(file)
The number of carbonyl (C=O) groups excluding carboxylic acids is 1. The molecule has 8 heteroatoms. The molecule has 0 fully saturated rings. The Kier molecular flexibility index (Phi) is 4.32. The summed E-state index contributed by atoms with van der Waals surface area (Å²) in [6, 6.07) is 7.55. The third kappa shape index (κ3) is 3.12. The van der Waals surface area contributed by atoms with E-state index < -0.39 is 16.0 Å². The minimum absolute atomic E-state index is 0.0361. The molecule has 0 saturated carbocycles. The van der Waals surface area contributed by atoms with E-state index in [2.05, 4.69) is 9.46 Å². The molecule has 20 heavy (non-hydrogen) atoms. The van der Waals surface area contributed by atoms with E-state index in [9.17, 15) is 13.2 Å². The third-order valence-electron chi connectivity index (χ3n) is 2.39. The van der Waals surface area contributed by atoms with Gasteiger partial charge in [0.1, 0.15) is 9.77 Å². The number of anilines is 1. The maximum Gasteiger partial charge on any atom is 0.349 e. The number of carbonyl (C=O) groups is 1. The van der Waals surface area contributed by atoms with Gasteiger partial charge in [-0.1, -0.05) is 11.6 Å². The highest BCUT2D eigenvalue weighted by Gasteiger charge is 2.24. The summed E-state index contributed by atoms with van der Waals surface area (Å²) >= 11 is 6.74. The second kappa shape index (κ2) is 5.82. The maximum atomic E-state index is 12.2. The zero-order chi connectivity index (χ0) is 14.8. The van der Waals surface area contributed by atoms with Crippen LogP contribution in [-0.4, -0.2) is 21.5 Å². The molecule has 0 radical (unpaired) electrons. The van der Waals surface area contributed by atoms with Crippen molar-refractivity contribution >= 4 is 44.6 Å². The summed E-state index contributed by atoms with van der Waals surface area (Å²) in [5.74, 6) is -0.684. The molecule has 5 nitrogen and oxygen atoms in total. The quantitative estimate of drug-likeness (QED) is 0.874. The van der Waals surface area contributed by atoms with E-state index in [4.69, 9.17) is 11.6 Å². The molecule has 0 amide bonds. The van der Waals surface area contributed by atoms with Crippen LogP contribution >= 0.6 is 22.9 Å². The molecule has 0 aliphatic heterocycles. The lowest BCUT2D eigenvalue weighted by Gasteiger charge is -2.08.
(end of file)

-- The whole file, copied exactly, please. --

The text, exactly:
The number of carbonyl (C=O) groups excluding carboxylic acids is 1. The molecule has 8 heteroatoms. The molecule has 0 fully saturated rings. The Kier molecular flexibility index (Phi) is 4.32. The summed E-state index contributed by atoms with van der Waals surface area (Å²) in [6, 6.07) is 7.55. The third kappa shape index (κ3) is 3.12. The van der Waals surface area contributed by atoms with E-state index < -0.39 is 16.0 Å². The minimum absolute atomic E-state index is 0.0361. The molecule has 0 saturated carbocycles. The van der Waals surface area contributed by atoms with E-state index in [2.05, 4.69) is 9.46 Å². The molecule has 20 heavy (non-hydrogen) atoms. The van der Waals surface area contributed by atoms with E-state index in [9.17, 15) is 13.2 Å². The third-order valence-electron chi connectivity index (χ3n) is 2.39. The van der Waals surface area contributed by atoms with Gasteiger partial charge in [0.1, 0.15) is 9.77 Å². The number of anilines is 1. The maximum Gasteiger partial charge on any atom is 0.349 e. The number of carbonyl (C=O) groups is 1. The van der Waals surface area contributed by atoms with Gasteiger partial charge in [-0.1, -0.05) is 11.6 Å². The highest BCUT2D eigenvalue weighted by Gasteiger charge is 2.24. The summed E-state index contributed by atoms with van der Waals surface area (Å²) >= 11 is 6.74. The second kappa shape index (κ2) is 5.82. The maximum atomic E-state index is 12.2. The zero-order chi connectivity index (χ0) is 14.8. The van der Waals surface area contributed by atoms with Crippen LogP contribution in [-0.4, -0.2) is 21.5 Å². The molecule has 0 radical (unpaired) electrons. The van der Waals surface area contributed by atoms with Crippen molar-refractivity contribution >= 4 is 44.6 Å². The summed E-state index contributed by atoms with van der Waals surface area (Å²) in [5.74, 6) is -0.684. The molecule has 5 nitrogen and oxygen atoms in total. The quantitative estimate of drug-likeness (QED) is 0.874. The van der Waals surface area contributed by atoms with E-state index in [4.69, 9.17) is 11.6 Å². The molecule has 0 amide bonds. The van der Waals surface area contributed by atoms with Crippen LogP contribution >= 0.6 is 22.9 Å². The molecule has 0 aliphatic heterocycles. The lowest BCUT2D eigenvalue weighted by Gasteiger charge is -2.08.